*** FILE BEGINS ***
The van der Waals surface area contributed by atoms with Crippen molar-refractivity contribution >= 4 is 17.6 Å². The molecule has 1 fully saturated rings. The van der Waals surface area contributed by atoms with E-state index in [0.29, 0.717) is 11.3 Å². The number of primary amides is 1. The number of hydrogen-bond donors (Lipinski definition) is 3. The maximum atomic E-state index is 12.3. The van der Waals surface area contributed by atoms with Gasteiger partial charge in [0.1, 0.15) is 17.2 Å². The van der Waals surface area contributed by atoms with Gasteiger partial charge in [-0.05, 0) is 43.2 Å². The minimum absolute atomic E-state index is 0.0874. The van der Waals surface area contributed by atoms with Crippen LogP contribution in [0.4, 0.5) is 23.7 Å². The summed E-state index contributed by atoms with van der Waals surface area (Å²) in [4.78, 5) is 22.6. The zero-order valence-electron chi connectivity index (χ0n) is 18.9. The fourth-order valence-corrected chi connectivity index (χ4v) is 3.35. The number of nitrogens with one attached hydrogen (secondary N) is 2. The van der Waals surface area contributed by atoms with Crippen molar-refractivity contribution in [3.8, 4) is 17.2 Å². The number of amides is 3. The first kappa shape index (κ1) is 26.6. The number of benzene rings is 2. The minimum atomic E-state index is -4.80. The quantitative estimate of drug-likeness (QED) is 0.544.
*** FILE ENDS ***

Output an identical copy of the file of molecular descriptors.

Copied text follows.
The van der Waals surface area contributed by atoms with Crippen molar-refractivity contribution >= 4 is 17.6 Å². The molecule has 1 fully saturated rings. The van der Waals surface area contributed by atoms with E-state index in [0.29, 0.717) is 11.3 Å². The number of primary amides is 1. The number of hydrogen-bond donors (Lipinski definition) is 3. The maximum atomic E-state index is 12.3. The van der Waals surface area contributed by atoms with Gasteiger partial charge in [0.1, 0.15) is 17.2 Å². The van der Waals surface area contributed by atoms with Gasteiger partial charge in [-0.05, 0) is 43.2 Å². The minimum absolute atomic E-state index is 0.0874. The van der Waals surface area contributed by atoms with Crippen LogP contribution in [0.4, 0.5) is 23.7 Å². The summed E-state index contributed by atoms with van der Waals surface area (Å²) in [4.78, 5) is 22.6. The zero-order valence-electron chi connectivity index (χ0n) is 18.9. The fourth-order valence-corrected chi connectivity index (χ4v) is 3.35. The number of nitrogens with one attached hydrogen (secondary N) is 2. The van der Waals surface area contributed by atoms with Crippen molar-refractivity contribution in [3.8, 4) is 17.2 Å². The number of amides is 3. The first kappa shape index (κ1) is 26.6. The number of benzene rings is 2. The minimum atomic E-state index is -4.80. The quantitative estimate of drug-likeness (QED) is 0.544.